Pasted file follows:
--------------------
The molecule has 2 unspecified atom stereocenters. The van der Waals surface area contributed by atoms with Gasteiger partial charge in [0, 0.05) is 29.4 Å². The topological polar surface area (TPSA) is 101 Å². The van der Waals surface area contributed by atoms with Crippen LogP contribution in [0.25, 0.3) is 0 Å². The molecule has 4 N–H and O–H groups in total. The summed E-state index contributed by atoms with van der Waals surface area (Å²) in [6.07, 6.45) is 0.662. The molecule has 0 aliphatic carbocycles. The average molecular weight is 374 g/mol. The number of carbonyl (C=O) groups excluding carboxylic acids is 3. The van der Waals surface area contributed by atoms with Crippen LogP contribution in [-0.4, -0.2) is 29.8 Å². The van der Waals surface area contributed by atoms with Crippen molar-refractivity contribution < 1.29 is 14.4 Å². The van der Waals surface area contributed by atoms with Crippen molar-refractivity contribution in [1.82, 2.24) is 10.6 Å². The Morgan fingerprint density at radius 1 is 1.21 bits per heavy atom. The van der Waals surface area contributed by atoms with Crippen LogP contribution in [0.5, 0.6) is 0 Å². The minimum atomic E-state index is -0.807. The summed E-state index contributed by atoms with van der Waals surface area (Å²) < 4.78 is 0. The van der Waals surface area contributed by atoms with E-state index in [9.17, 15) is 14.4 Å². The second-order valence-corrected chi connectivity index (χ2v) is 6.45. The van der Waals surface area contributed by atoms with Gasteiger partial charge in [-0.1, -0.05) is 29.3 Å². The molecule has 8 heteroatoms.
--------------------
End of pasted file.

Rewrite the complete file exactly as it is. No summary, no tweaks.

The molecule has 2 unspecified atom stereocenters. The van der Waals surface area contributed by atoms with Gasteiger partial charge in [0, 0.05) is 29.4 Å². The topological polar surface area (TPSA) is 101 Å². The van der Waals surface area contributed by atoms with Crippen LogP contribution in [0.25, 0.3) is 0 Å². The molecule has 4 N–H and O–H groups in total. The summed E-state index contributed by atoms with van der Waals surface area (Å²) in [6.07, 6.45) is 0.662. The molecule has 0 aliphatic carbocycles. The average molecular weight is 374 g/mol. The number of carbonyl (C=O) groups excluding carboxylic acids is 3. The van der Waals surface area contributed by atoms with Crippen LogP contribution in [-0.4, -0.2) is 29.8 Å². The van der Waals surface area contributed by atoms with Crippen molar-refractivity contribution < 1.29 is 14.4 Å². The van der Waals surface area contributed by atoms with Crippen molar-refractivity contribution in [1.82, 2.24) is 10.6 Å². The Morgan fingerprint density at radius 1 is 1.21 bits per heavy atom. The van der Waals surface area contributed by atoms with Crippen LogP contribution in [0.5, 0.6) is 0 Å². The minimum atomic E-state index is -0.807. The summed E-state index contributed by atoms with van der Waals surface area (Å²) < 4.78 is 0. The van der Waals surface area contributed by atoms with E-state index in [9.17, 15) is 14.4 Å². The second-order valence-corrected chi connectivity index (χ2v) is 6.45. The van der Waals surface area contributed by atoms with Gasteiger partial charge in [-0.1, -0.05) is 29.3 Å². The molecule has 8 heteroatoms.